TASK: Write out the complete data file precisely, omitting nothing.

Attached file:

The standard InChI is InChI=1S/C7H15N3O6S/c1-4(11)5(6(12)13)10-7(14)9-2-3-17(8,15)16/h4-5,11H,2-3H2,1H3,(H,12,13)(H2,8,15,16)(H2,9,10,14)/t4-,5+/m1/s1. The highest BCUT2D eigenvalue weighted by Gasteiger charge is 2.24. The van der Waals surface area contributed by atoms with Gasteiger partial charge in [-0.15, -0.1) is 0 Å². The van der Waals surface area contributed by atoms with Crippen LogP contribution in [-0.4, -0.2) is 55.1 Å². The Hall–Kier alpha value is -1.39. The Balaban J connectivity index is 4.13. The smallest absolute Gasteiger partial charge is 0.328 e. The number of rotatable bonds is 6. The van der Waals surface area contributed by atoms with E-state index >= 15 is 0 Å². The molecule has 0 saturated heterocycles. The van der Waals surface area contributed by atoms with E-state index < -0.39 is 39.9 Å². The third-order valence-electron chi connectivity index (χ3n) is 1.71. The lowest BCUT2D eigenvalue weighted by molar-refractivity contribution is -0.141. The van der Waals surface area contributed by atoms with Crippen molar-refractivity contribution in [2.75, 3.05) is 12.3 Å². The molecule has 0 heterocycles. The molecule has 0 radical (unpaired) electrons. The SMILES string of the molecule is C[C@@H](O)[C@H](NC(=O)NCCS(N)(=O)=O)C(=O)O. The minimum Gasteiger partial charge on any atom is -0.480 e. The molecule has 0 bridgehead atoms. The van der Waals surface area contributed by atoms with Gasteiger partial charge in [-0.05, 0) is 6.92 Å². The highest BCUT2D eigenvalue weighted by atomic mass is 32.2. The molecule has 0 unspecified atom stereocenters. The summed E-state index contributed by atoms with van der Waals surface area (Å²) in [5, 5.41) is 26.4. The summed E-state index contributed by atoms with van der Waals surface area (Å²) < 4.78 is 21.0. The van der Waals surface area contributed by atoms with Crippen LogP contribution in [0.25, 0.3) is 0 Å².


The standard InChI is InChI=1S/C7H15N3O6S/c1-4(11)5(6(12)13)10-7(14)9-2-3-17(8,15)16/h4-5,11H,2-3H2,1H3,(H,12,13)(H2,8,15,16)(H2,9,10,14)/t4-,5+/m1/s1. The highest BCUT2D eigenvalue weighted by Gasteiger charge is 2.24. The van der Waals surface area contributed by atoms with Gasteiger partial charge in [-0.15, -0.1) is 0 Å². The van der Waals surface area contributed by atoms with Crippen LogP contribution in [-0.4, -0.2) is 55.1 Å². The Hall–Kier alpha value is -1.39. The Balaban J connectivity index is 4.13. The smallest absolute Gasteiger partial charge is 0.328 e. The number of rotatable bonds is 6. The van der Waals surface area contributed by atoms with E-state index >= 15 is 0 Å². The molecule has 0 saturated heterocycles. The van der Waals surface area contributed by atoms with E-state index < -0.39 is 39.9 Å². The third-order valence-electron chi connectivity index (χ3n) is 1.71. The lowest BCUT2D eigenvalue weighted by molar-refractivity contribution is -0.141. The van der Waals surface area contributed by atoms with Crippen molar-refractivity contribution in [2.75, 3.05) is 12.3 Å². The molecule has 0 heterocycles. The molecule has 0 radical (unpaired) electrons. The SMILES string of the molecule is C[C@@H](O)[C@H](NC(=O)NCCS(N)(=O)=O)C(=O)O. The minimum Gasteiger partial charge on any atom is -0.480 e. The molecule has 0 bridgehead atoms. The van der Waals surface area contributed by atoms with Gasteiger partial charge in [-0.05, 0) is 6.92 Å². The highest BCUT2D eigenvalue weighted by atomic mass is 32.2. The molecule has 0 unspecified atom stereocenters. The summed E-state index contributed by atoms with van der Waals surface area (Å²) in [5, 5.41) is 26.4. The summed E-state index contributed by atoms with van der Waals surface area (Å²) < 4.78 is 21.0. The van der Waals surface area contributed by atoms with Crippen LogP contribution in [0.25, 0.3) is 0 Å².